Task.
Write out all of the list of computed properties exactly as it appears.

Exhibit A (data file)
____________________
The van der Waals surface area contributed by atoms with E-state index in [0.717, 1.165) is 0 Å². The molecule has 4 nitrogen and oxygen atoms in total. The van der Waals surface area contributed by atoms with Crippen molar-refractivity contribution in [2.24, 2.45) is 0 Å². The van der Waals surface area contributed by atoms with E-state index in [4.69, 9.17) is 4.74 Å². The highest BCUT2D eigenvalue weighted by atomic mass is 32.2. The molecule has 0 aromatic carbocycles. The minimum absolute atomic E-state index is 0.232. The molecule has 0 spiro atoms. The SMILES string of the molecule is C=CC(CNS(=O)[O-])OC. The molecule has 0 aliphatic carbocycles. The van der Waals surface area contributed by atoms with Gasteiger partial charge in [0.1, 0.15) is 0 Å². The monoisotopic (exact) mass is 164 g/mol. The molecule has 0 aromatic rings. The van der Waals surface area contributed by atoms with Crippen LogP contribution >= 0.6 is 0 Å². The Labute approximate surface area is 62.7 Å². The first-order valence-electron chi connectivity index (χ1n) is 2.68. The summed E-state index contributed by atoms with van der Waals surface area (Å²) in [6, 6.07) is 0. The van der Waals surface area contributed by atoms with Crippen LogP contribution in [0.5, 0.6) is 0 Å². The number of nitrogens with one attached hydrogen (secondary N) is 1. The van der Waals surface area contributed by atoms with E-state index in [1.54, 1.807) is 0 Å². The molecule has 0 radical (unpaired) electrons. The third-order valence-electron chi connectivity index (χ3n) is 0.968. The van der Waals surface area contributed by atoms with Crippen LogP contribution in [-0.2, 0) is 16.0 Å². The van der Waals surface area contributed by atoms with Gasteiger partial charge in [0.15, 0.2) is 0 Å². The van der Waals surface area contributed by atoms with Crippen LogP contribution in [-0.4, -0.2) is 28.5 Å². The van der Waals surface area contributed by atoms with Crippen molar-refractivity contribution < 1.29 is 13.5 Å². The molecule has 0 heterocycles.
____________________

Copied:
The van der Waals surface area contributed by atoms with E-state index in [0.717, 1.165) is 0 Å². The molecule has 4 nitrogen and oxygen atoms in total. The van der Waals surface area contributed by atoms with Crippen molar-refractivity contribution in [2.24, 2.45) is 0 Å². The van der Waals surface area contributed by atoms with E-state index in [4.69, 9.17) is 4.74 Å². The highest BCUT2D eigenvalue weighted by atomic mass is 32.2. The molecule has 0 aromatic carbocycles. The minimum absolute atomic E-state index is 0.232. The molecule has 0 spiro atoms. The SMILES string of the molecule is C=CC(CNS(=O)[O-])OC. The molecule has 0 aliphatic carbocycles. The van der Waals surface area contributed by atoms with Gasteiger partial charge in [0.1, 0.15) is 0 Å². The monoisotopic (exact) mass is 164 g/mol. The molecule has 0 aromatic rings. The van der Waals surface area contributed by atoms with Crippen LogP contribution >= 0.6 is 0 Å². The Labute approximate surface area is 62.7 Å². The first-order valence-electron chi connectivity index (χ1n) is 2.68. The summed E-state index contributed by atoms with van der Waals surface area (Å²) in [6, 6.07) is 0. The van der Waals surface area contributed by atoms with Crippen LogP contribution in [0.5, 0.6) is 0 Å². The number of nitrogens with one attached hydrogen (secondary N) is 1. The van der Waals surface area contributed by atoms with E-state index in [1.54, 1.807) is 0 Å². The molecule has 0 radical (unpaired) electrons. The third-order valence-electron chi connectivity index (χ3n) is 0.968. The van der Waals surface area contributed by atoms with Crippen LogP contribution in [-0.2, 0) is 16.0 Å². The van der Waals surface area contributed by atoms with Gasteiger partial charge in [0.15, 0.2) is 0 Å². The van der Waals surface area contributed by atoms with Crippen LogP contribution in [-0.4, -0.2) is 28.5 Å². The van der Waals surface area contributed by atoms with Crippen molar-refractivity contribution < 1.29 is 13.5 Å². The molecule has 0 heterocycles.